Good thing our new travel group didn’t see us a few hours earlier when I went ballistic at airport security because my husband walked off with my purse, and I thought somebody took it, and he thought somebody took it because he forgot he was carrying it!   It wasn’t until a guard pointed to the bag securely wrapped around my husband's shoulder that we both stopped and stared. 
Lewis and Clark
But all that’s forgotten.    
We’re settled now, looking relaxed, or pretending to, and morphed this past week into Lewis and Clark, hop-scotching to Puerto Rico as guests of a destination wedding.  Wedding done, we were off to explore the rain forest.
Before breakfast I dropped my cellphone into my husband’s backpack to make sure I wouldn’t forget it. (Course nobody ever called me there).  When we returned, I added insect repellent and granola bars to the bag.  Bob slipped on the backpack and started to the door. 
I stopped.  “Wait.  Where’s my phone?”   
Bob immediately called my number from his.  Everywhere he walked the phone rang.  “Gotta be in the bathroom,” he said, until he stepped back into the bedroom and it continued to sound.  We searched everywhere—the bed, the dresser, the mirror, the lamp.   The phone was omnipotent.
“The backpack,” I finally remembered.  (Today I blame it on haste--or I hate to admit, those damn senior moments).  He retrieved it from his shoulders, and I clipped it onto my belt.
We were too embarrassed to laugh.
But at the moment I'm composed, ready to wrangle with Columbus.  Did his wife pack him only one set of underwear?   Fine with me.  It's a personal challenge.  I’m skipping Walgreens but keeping my bottle of Woolite. 

Thursday, June 2, 2011

Where Did All the Bankers Go?

Thomas H. Bailey
Remember when John Travolta played that tough urban cowboy riding that mind-numbing mechanical bull?  Guys stared, wanting to be cool like him, yet today you study the same scene and wonder how a modern man can achieve anything going nowhere.  Too staid for this generation.  Gotta jump off and get something done.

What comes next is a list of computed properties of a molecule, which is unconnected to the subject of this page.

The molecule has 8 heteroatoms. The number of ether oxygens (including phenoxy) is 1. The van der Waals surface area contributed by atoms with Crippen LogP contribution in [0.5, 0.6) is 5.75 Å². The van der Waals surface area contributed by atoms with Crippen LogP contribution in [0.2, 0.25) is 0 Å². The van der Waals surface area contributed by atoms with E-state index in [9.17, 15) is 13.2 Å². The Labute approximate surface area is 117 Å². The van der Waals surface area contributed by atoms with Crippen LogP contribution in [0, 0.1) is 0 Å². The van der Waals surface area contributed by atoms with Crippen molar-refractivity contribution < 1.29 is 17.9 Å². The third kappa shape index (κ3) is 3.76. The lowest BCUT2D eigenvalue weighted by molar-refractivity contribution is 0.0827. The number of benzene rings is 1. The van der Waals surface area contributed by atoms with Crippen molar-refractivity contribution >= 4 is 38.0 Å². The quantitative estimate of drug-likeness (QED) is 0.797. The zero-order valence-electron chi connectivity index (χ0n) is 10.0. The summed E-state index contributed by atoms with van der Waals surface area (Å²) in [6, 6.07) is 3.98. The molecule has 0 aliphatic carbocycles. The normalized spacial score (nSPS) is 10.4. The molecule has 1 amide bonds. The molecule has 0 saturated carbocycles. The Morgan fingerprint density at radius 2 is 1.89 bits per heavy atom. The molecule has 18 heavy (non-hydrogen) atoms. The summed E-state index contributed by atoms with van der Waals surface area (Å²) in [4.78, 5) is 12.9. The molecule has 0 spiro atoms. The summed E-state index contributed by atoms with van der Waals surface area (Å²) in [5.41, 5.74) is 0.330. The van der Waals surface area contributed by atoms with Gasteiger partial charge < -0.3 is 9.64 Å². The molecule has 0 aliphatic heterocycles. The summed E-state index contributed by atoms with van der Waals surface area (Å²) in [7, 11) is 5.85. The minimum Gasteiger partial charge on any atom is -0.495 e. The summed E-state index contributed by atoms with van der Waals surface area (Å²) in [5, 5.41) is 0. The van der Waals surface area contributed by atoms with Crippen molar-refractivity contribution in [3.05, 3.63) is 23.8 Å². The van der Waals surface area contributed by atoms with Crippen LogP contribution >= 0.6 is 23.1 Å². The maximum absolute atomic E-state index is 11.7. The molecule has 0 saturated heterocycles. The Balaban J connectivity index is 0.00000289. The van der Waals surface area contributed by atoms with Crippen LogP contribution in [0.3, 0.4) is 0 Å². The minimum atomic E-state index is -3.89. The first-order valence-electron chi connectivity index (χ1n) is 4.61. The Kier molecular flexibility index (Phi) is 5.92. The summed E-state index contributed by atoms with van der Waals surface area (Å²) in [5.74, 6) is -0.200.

Even retired Wall Street titans are demanding more.

When 73 year old Thomas H. Bailey, the chief executive of Janus Capital Group, left his job in 2002, he didn’t even know how to mount a horse.  Today he’s become a star in the cowboy sport of cutting.

Cutting?  You need a scissors or two?

Nope.  It’s an Old West competition that measures the ability to handle horses and cows.  The idea is to cut the cow from the rest of the pack and then anticipate where the cow will turn next to keep him separated from the others.
Sounds easy?  Like a breeze, unless you have an unresponsive horse or a cow that darts in the opposite direction.  During an event last month in Kansas City, MO,  Bailey “cut” a steer from the group, and then dashed from side to side to prevent the cow from rejoining the herd.  He stayed balanced in the saddle showing why he’s earned almost $90,000 in this sport.

According to Kevin Helliker of The Wall Street Journal, these old business leaders have shown that if they work hard they can succeed in this money sport. 
But they got their critics.
Some old timers complain that technology has created a super breed of cutting horse that is so talented that cowboy skills matter less than the money needed to buy a particular animal.  Jon Winkelried, 49, just resigned from Goldman Sachs where he made as much as $53 million a year and purchased a $460,000 cutting-horse stallion to his stable.  To date his winning's totaled $50,000.  But this is just the start.
Other old time cowboys believe that the competition’s only gotten better with the newcomers' riches and that the money has raised the I.Q. of the sport.  Some recent events have increased the purse to more that $40 million, a 50% jump over the past decade.
Cutting Clinic
Yes, things have changed.

In one gathering regular cowboys competed against a house builder, a shopping mall magnate, a heavy construction tycoon, several lawyers, and small-business owners—most all of them late-life cowboys.

 If you don’t go broke from the cut-throat ticker tapes of Wall Street and can keep your ass in the saddle while breaking a single cow away from the pack, you'll win.
And this gamble can make you rich.